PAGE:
Book 69 Completed
Imagining Argentina really is more of a novella; I have decided this after I nearly finished it in one day. (I would have finished it in one day, but reading the last fourteen pages, by my fire — like I promised — was interrupted by a little boy with nightmares. And that cannot be ignored…even for fourteen pages of riveting text.)
I did not know much about Argentina’s political history during the 1970s. I was unaware of the rule of the generals and the genocide that took place there. Yeah, my schooling was severely deficient in covering world history outside of the World Wars — outside of Europe, really. (Case-in-point: My senior year World History teacher was blinded by cataracts and underwent a massive surgery to correct them; we had a long-term-sub who knew nothing about history…but that was of no-consequence, because even though he was out on disability, our teacher showed up, blind as a bat, and lectured us anyway. The sub knitted right next to him and then tapped his shoulder if someone raised his/her hand with a question. And all he lectured us on was Europe during the World Wars. The end.)
So, with that amazing education under my belt, I can honestly say that my knowledge of Argentinean history begins and ends with Andrew Lloyd Webber’s “Evita.” (Much of the musical’s historical content has been proved faulty — so…maybe we should establish that I knew nothing.)
But Imagining Argentina begins in the midst of this “Dirty War” and the story progresses to a fever pitch of terror/anticipation. It’s sorrowful and moving. Operating as a piece of magical realism, the book carries you away into a world where a man, Carlos, can see the fates of those who have “disappeared” from the streets. With just a name, he pictures and feels what they’ve gone through and can even see years into the future — where they are, what they’ll say, if they’ll survive. As the book progresses, things happen exactly as Carlos says; which is at times wondrous and devastating.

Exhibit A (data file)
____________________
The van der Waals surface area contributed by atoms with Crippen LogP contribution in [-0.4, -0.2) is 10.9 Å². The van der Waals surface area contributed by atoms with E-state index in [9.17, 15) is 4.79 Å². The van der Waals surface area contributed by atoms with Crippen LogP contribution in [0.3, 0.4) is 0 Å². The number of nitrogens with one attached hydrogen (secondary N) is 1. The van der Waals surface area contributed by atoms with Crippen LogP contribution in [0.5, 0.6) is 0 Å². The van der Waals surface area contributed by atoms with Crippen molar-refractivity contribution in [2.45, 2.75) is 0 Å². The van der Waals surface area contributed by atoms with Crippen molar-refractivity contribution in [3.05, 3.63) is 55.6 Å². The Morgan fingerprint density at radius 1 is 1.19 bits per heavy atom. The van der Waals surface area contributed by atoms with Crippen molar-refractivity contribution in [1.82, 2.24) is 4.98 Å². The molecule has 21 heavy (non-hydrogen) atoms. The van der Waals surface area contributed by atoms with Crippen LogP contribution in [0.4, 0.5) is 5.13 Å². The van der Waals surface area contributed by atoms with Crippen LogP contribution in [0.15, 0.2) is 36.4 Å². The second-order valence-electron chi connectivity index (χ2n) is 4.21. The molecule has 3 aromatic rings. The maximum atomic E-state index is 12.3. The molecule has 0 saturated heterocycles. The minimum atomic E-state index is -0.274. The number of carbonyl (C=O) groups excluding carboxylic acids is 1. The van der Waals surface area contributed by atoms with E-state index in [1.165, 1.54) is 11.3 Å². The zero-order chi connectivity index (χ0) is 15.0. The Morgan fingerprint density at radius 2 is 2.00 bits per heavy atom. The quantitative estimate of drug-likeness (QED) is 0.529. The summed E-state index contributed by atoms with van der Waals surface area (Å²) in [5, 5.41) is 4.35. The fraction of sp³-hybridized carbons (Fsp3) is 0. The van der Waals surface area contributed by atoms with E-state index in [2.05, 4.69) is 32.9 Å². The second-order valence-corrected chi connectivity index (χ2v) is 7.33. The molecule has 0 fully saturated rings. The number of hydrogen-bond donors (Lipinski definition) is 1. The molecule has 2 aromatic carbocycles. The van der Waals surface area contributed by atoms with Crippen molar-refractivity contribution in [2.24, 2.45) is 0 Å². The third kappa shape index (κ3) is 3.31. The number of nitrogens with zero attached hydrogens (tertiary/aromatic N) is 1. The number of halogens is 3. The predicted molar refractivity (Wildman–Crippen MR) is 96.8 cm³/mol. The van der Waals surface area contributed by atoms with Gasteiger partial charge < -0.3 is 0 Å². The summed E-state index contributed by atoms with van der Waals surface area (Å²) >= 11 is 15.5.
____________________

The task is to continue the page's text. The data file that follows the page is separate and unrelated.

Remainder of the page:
A strong focus in the novel is this group of mothers who have congregated, despite fear for their own safety, to look for their lost children. One of the powerful lines from the book (which I DON’T have sitting in front of me, so, I’ll paraphrase), talks about how they have to choose between the safety of hope in NOT knowing, and the potential for heartbreak in knowing what happened to their kids. For a long time as I read, I debated this exact dilemma. If the end result is death, torture, rape…would it be worth knowing the truth? How would it affect my life to just always hold on to the sliver that my child is the one that escaped into exile — that he/she is alive somewhere?
To know the truth is to abandon our own imaginations.
This book is profound and very compelling. The thread that keeps you turning the pages until the end is whether or not Carlos will be able to find his wife Cecilia — a disappeared whose story he cannot see in its entirety — and because he cannot see her clearly, like all the others, he wonders if she is gone and he is just making up her images. Thornton’s book was a good choice for Argentina. And I would recommend it for people who want a quick read that makes you think and packs an emotional punch.